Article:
Category: Japanese Kangaroos

Kangaroo Cooking…Roo Meat: It’s Tasty if Ya Cook It!

Japanese have been legally eating kangaroo for longer than most Australians.
Kangaroo meat was imported to Japan and being served in Tokyo restaurants from 1988, five years before meat from the national symbol was legalized for consumption by Australians in all states other than South Australia, where kangaroo could be eaten legally from 1980. (Indigenous Australians had continued eating kangaroo, a traditional food, regardless of the ban.)
Despite the head start, kangaroo meat never really kicked on in Japan, despite its reputation for being a healthy, high-protein, low-fat alternative to beef or pork.
RooMeat was promoted in Japan as being a preferred choice of athletes and models, but the “stars” called upon to plug the meat were not household names. Moreover, the meat was promoted with the somewhat mysterious catch copy of “it’s tasty if you cook it.”
Kangaroo meat can still be purchased in Japan, probably most easily from The Meat Guy, purveyor of fine meats.
Kangaroo meat is also promoted as an environmentally friendly choice as kangaroos produce less methane than cattle.
Some people have also adopted kangatarianism, which is essentially a vegetarian diet that allows for the consumption of kangaroo meat.
Japan’s kangaroo business was also involved in the kangaroo industry, which focuses around the marsupial’s leather, which is regarded as the strongest source of leather for shoes and gloves.
K-Roo kangaroo meat promotions
Premium kangaroo meat promotions


Tokyo’s Strange Socceroos

Japan has a strange affinity when it comes to using Australian animals for its advertising.
A number of major Japanese corporations use koalas and roos to plug their products and services.
One with a difference is Hayashi Corporation, a construction company with a history of over 100 years and based in suburban Tokyo.
Hayashi Corporation’s Fuchu branch office entrance is adorned with photos of a family of cartoon kangaroos decked out in soccer gear, just like Australia’s national football team, the Socceroos.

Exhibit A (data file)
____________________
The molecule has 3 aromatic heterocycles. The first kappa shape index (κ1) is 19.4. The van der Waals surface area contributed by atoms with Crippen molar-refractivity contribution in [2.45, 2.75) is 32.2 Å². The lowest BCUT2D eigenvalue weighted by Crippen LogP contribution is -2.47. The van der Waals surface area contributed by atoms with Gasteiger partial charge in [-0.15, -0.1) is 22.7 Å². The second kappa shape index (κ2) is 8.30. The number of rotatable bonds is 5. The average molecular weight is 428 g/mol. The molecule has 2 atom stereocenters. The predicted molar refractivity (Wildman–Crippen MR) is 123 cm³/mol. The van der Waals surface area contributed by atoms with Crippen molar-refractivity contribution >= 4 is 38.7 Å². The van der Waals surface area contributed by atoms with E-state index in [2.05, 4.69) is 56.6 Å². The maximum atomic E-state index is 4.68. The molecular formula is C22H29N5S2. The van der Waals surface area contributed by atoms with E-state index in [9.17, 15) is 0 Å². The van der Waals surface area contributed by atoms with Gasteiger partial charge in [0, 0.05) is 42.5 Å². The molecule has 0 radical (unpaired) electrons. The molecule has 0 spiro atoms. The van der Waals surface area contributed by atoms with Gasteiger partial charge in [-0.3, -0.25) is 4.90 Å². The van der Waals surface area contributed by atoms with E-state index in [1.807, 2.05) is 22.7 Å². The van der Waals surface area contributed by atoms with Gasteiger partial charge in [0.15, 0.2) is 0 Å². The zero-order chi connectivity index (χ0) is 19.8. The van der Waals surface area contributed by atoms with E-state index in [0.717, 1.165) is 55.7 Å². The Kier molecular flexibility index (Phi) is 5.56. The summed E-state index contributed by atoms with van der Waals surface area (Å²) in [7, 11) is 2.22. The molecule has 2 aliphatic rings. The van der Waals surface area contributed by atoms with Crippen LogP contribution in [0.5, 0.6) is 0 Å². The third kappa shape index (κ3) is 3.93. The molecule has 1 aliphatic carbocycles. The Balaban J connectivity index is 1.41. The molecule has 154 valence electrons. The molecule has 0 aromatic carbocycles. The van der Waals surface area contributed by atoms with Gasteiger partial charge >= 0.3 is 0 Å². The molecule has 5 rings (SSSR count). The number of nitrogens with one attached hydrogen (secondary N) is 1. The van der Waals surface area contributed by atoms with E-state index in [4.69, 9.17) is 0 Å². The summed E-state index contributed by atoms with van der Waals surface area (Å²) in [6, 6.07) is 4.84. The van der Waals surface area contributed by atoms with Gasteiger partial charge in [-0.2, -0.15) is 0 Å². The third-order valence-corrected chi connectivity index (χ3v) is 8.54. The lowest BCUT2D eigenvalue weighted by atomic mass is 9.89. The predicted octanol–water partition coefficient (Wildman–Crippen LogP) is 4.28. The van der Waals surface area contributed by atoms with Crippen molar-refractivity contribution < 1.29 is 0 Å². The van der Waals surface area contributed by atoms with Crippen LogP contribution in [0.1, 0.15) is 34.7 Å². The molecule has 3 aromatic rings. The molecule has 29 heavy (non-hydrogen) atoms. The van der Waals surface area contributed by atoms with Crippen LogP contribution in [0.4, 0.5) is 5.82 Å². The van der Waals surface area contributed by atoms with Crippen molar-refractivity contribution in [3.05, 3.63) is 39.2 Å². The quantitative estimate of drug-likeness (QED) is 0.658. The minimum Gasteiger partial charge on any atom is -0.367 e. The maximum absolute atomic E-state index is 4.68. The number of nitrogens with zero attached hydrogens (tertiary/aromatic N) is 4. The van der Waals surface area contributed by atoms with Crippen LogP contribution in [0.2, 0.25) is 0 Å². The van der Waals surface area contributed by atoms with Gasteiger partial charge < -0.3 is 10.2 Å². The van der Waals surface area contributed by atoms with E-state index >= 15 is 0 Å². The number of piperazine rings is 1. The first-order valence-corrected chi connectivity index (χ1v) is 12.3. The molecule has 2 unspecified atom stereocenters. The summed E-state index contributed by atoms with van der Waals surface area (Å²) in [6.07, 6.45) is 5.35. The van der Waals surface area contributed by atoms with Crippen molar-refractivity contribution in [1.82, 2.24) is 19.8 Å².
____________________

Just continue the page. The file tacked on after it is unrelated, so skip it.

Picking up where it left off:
Japan’s next opponent in World Cup qualifying is Australia, but there’s no connection.
What is interesting to note, though, is that the kangaroos had been painted over until quite recently. They were restored after many years and now stand out prominently.
The reason for why this marsupial touch has been added to outer suburban Tokyo remains a mystery, though.

Kangaroo Crank

Kangaroo crank from Maruishi Cycle


Continuing on from yesterday’s entry, there’s more Maruishi Cycle brilliance on show.
Here is a bicycle crank featuring a kangaroo motif.
This work is especially notable as it was done before World War II.
Also note the kangaroo print on the pedal shaft.
Pretty amazing bit of work, though the kangaroo connection remains a bit of a mystery, yet once again forms a link between Japan and Australia.

Kangaroos Have a Proud History Adorning Japanese Marushi Bicycles

Maruishi mudguard kangaroo ornament

Maruishi Cycle Ltd. is a prestigious bicycle manufacturer perhaps best-known today for its vintage models that until late in the 20th century also included penny farthings. Maruishi continues to make fine touring bikes in Japan. The company’s history dates back to 1894, though it has been Chinese-owned since 2006.
Of greatest interest for Kangaeroo readers, though, is that Maruishi’s symbol throughout its history has been a kangaroo!
Why Maruishi chose a kangaroo remains a mystery, though its cycles are renowned for their luggage-bearing capability, which probably goes some way toward providing an explanation.
Although current Maruishi kangaroo displays appear largely limited to bicycle decals and store signage, marsupial images once adorned mudguards in the form of ornaments, frame plates, cranks and bells.

Maruishi kangaroo mudguard ornament


Maruishi kangaroo bell


Maruishi kangaroo plate


Official Maruishi logo


Marushi store signage